Welsh prioritise job creation over cost when awarding government contracts
A pioneering approach to public sector contracts in Wales aims to put local people to work and boost a struggling economy. Are there lessons for the rest of the United Kingdom?
As Kerry Jones stands by his hut guarding the construction machinery on a new dual carriageway, he counts himself a lucky man.
Before he got the job as a security officer, he had been through ten months of torment on the dole.
"It was like a lifetime," he says. "I would wake up and do the same thing every day - phone companies, go on the internet.
"I must have applied for 150 jobs and only seven got back to me."
This seemed little thanks for the 17 years he had served in the Army.
Then Kerry saw an offer of jobs on a new road scheme in Port Talbot, in South Wales. The project was to link an industrial estate and the local steel works with the South Wales section of the M4 motorway. It was picturesquely called Harbour Way.
Putting community first
Last August, when he got the call telling him his application was successful, Kerry's life changed.
"It was amazing, a weight off my shoulders. I could look at my missus and feel like a man again," he tells Radio 4's File on 4 programme.
Kerry says he can now buy his children an ice-cream when they hear the van, without having to make excuses - but his good fortune was not a matter of chance.
The £107m ($170m) contract for Harbour Way does not just set out the terms for building the road and the price to be paid for it.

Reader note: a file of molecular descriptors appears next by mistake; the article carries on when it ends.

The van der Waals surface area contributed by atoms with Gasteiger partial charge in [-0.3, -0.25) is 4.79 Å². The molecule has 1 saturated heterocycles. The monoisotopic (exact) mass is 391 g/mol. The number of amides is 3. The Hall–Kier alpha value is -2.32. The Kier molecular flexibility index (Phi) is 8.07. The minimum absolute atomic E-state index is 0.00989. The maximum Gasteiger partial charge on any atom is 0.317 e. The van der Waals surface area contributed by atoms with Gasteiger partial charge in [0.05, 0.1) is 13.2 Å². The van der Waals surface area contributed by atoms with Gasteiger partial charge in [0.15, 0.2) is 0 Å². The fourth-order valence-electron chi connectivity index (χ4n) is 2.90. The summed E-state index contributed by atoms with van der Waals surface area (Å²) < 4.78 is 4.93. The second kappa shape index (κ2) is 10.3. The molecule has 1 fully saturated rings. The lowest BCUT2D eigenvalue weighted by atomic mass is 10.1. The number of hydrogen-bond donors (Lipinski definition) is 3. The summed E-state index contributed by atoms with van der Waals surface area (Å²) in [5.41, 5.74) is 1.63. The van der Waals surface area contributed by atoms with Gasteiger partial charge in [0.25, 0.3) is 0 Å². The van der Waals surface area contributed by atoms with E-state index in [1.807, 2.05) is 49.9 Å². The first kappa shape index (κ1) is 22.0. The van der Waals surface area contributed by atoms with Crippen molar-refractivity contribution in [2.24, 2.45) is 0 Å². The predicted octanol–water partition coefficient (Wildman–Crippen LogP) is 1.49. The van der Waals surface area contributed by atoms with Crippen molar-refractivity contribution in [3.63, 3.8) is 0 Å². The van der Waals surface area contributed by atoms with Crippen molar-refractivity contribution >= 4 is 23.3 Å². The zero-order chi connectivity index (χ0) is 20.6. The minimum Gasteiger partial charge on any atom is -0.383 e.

Importantly, it also commits the contractor Costain to "building the social and economic regeneration of the community" and forming an unemployment utilisation plan.
Each month, Costain's project manager is required to report to the Welsh Government and Port Talbot Council on how many local jobs and apprenticeships the company has created, how many people it has taken off the unemployment register, and how many local firms have been chosen to benefit as its sub-contractors.
Kerry is one of 27 long-term unemployed people recruited so far, and Welsh firms have won 91% of Harbour Way's many sub-contracts.
Most unusually, when the terms of the contract were set out in 2008, the Welsh Government decided that the prices set by rival bidders would be given only 20% weighting in the choice of a winner.
The dominant 80% would go to questions of quality, including the construction materials and design - and crucially the environmental, social and economic impact on the local area.
The British construction and engineering firm Costain won the contract, not because it offered the cheapest bid, but because it committed itself to this range of quality considerations.
The finance minister for the Welsh Government Jane Hutt defends this selection of priorities.
"We are moving away from the lowest price tender, to quality," she says.
"In Port Talbot this will help transform the area, provide housing and industrial opportunities as well as apprenticeships and jobs."
The decision to make price only 20% of the contract award criteria is defended by the finance minister on the grounds that she takes a broad view of economic value.